Columbia University Press is pleased to announce the publication of Sinning in the Hebrew Bible: How the Worst Stories Speak for Its Truth by Alan F. Segal.
"Segal's posthumous book displays in abundance his life-long reputation as a superb teacher. Using the lens of doublets-parallel stories scattered throughout the biblical narrative-Segal guides the reader through the thickets of biblical history and a century of biblical scholarship. This book is an excellent guide for all students who wish to penetrate beneath the surface of the biblical text to discover the events and narratives that shaped our sacred Scriptures."
-Rabbi Burton L. Visotzky, Jewish Theological Seminary, author of Sage Tales: Wisdom and Wonder from the Rabbis of the Talmud
§ Segal taught two of Barnard's most popular courses: "Life After Death" and "Introduction to the Hebrew Bible."
§ Segal introduces readers to key concepts of biblical study in clear easy to understand language
§ Uses the Bible's seedier stories of rape, concubines, and human sacrifice to show what they reveal about the society of the time and why they were important to the narrator
§ Discusses archaeological research to date biblical events
§ Especially useful for church or synagogue study groups that embracing critical readings
Stories of rape, murder, adultery, and conquest raise crucial issues in the Hebrew Bible, and their interpretation helps societies form their religious and moral beliefs. From the sacrifice of Isaac to the adultery of David, narratives of sin engender vivid analysis and debate, powering the myths that form the basis of the religious covenant, or the relationship between a people and their God.
Rereading these stories in their different forms and varying contexts, Alan F. Segal demonstrates the significance of sinning throughout history and today. Drawing on literary and historical theory, as well as research in the social sciences, he explores the motivation for creating sin stories, their prevalence in the Hebrew Bible, and their possible meaning to Israelite readers and listeners. After introducing the basics of his approach and outlining several hermeneutical concepts, Segal conducts seven linked studies of specific narratives, using character and text to clarify problematic terms such as "myth," "typology," and "orality." Following the reappearance and reinterpretation of these narratives in later compositions, he proves their lasting power in the mythology of Israel and the encapsulation of universal, perennially relevant themes. Segal ultimately positions the Hebrew Bible as a foundational moral text and a history book, offering uncommon insights into the dating of biblical events and the intentions of biblical authors.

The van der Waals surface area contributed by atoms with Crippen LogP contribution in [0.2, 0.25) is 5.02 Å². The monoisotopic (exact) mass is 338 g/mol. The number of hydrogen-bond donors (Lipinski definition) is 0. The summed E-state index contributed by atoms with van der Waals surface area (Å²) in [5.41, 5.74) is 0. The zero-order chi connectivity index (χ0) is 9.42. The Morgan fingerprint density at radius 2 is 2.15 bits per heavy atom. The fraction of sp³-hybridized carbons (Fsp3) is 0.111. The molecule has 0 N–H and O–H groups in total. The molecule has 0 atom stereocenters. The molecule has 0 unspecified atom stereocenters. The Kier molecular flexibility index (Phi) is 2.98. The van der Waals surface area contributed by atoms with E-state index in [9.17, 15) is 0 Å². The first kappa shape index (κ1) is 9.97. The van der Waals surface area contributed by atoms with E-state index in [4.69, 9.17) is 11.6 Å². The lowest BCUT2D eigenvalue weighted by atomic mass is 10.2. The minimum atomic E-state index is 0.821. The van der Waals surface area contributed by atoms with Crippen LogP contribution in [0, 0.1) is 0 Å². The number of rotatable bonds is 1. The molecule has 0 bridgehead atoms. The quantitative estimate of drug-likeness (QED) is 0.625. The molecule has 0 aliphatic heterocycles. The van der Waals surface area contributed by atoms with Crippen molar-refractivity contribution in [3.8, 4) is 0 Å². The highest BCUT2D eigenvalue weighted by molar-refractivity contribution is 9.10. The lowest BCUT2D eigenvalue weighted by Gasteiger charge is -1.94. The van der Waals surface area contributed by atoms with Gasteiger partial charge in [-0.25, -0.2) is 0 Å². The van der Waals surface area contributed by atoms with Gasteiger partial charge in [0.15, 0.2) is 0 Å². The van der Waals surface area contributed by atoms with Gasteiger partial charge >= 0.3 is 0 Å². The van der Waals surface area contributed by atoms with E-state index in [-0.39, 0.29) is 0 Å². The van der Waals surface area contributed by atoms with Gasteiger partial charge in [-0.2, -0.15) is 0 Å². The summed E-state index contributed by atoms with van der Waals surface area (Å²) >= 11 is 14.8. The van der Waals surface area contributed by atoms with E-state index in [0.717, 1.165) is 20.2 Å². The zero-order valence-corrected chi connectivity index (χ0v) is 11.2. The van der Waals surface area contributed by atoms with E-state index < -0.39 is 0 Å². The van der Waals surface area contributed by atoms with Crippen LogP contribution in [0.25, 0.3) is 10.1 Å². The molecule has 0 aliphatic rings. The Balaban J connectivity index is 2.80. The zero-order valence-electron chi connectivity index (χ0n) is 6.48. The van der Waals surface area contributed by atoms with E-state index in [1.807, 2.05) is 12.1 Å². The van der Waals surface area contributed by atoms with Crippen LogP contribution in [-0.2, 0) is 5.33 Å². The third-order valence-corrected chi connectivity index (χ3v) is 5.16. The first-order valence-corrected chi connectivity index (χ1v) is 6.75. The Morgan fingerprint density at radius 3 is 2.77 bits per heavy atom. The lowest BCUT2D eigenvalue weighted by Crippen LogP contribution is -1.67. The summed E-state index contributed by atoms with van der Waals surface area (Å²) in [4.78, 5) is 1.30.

Alan F. Segal (1945-2011) was professor of religion and Ingeborg Rennert Professor of Jewish Studies at Barnard College, Columbia University. He is the author of a number of books, including Life After Death: A History of the Afterlife in Western Religion, Paul the Convert: The Apostolate and Apostasy of Saul of Pharisee, and Rebecca's Children: Judaism and Christianity in the Roman World.
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Friday, June 22, 2012
New book: Segal, Sinning in the Hebrew Bible
A NEW BOOK BY ALAN SEGAL is being published posthumously by Columbia University Press: